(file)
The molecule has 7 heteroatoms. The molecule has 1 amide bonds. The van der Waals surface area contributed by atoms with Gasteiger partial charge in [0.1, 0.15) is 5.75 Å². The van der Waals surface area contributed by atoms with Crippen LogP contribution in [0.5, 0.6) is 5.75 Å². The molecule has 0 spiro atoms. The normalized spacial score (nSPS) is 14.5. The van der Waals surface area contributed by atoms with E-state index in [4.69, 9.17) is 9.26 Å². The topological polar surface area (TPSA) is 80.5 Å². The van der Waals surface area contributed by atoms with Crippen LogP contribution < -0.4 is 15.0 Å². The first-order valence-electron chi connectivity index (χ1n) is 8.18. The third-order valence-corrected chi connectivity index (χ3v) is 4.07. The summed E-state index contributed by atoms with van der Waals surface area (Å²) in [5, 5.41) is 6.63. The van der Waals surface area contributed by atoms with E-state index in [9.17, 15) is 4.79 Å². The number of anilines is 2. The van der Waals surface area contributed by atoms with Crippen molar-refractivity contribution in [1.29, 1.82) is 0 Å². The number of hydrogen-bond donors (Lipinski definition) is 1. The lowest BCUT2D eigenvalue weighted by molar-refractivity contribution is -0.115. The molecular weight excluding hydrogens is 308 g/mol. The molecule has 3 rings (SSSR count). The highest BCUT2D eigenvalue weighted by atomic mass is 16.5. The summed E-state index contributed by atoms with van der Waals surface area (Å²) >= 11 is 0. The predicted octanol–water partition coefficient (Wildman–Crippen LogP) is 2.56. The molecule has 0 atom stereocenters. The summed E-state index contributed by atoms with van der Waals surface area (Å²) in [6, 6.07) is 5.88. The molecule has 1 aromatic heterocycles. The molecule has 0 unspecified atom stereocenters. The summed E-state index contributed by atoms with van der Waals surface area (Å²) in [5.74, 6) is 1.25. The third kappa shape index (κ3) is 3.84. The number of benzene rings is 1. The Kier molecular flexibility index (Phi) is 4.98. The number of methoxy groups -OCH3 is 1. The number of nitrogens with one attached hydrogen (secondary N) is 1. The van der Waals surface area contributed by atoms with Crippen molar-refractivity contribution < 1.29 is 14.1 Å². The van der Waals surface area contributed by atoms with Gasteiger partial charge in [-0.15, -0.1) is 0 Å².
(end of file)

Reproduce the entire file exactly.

The molecule has 7 heteroatoms. The molecule has 1 amide bonds. The van der Waals surface area contributed by atoms with Gasteiger partial charge in [0.1, 0.15) is 5.75 Å². The van der Waals surface area contributed by atoms with Crippen LogP contribution in [0.5, 0.6) is 5.75 Å². The molecule has 0 spiro atoms. The normalized spacial score (nSPS) is 14.5. The van der Waals surface area contributed by atoms with E-state index in [4.69, 9.17) is 9.26 Å². The topological polar surface area (TPSA) is 80.5 Å². The van der Waals surface area contributed by atoms with Crippen LogP contribution < -0.4 is 15.0 Å². The first-order valence-electron chi connectivity index (χ1n) is 8.18. The third-order valence-corrected chi connectivity index (χ3v) is 4.07. The summed E-state index contributed by atoms with van der Waals surface area (Å²) in [5, 5.41) is 6.63. The van der Waals surface area contributed by atoms with E-state index in [9.17, 15) is 4.79 Å². The number of anilines is 2. The van der Waals surface area contributed by atoms with Crippen molar-refractivity contribution in [1.29, 1.82) is 0 Å². The number of hydrogen-bond donors (Lipinski definition) is 1. The lowest BCUT2D eigenvalue weighted by molar-refractivity contribution is -0.115. The molecular weight excluding hydrogens is 308 g/mol. The molecule has 3 rings (SSSR count). The highest BCUT2D eigenvalue weighted by atomic mass is 16.5. The summed E-state index contributed by atoms with van der Waals surface area (Å²) >= 11 is 0. The predicted octanol–water partition coefficient (Wildman–Crippen LogP) is 2.56. The molecule has 0 atom stereocenters. The summed E-state index contributed by atoms with van der Waals surface area (Å²) in [6, 6.07) is 5.88. The molecule has 1 aromatic heterocycles. The molecule has 0 unspecified atom stereocenters. The summed E-state index contributed by atoms with van der Waals surface area (Å²) in [5.74, 6) is 1.25. The third kappa shape index (κ3) is 3.84. The number of benzene rings is 1. The Kier molecular flexibility index (Phi) is 4.98. The number of methoxy groups -OCH3 is 1. The number of nitrogens with one attached hydrogen (secondary N) is 1. The van der Waals surface area contributed by atoms with Crippen molar-refractivity contribution < 1.29 is 14.1 Å². The van der Waals surface area contributed by atoms with Gasteiger partial charge in [-0.15, -0.1) is 0 Å².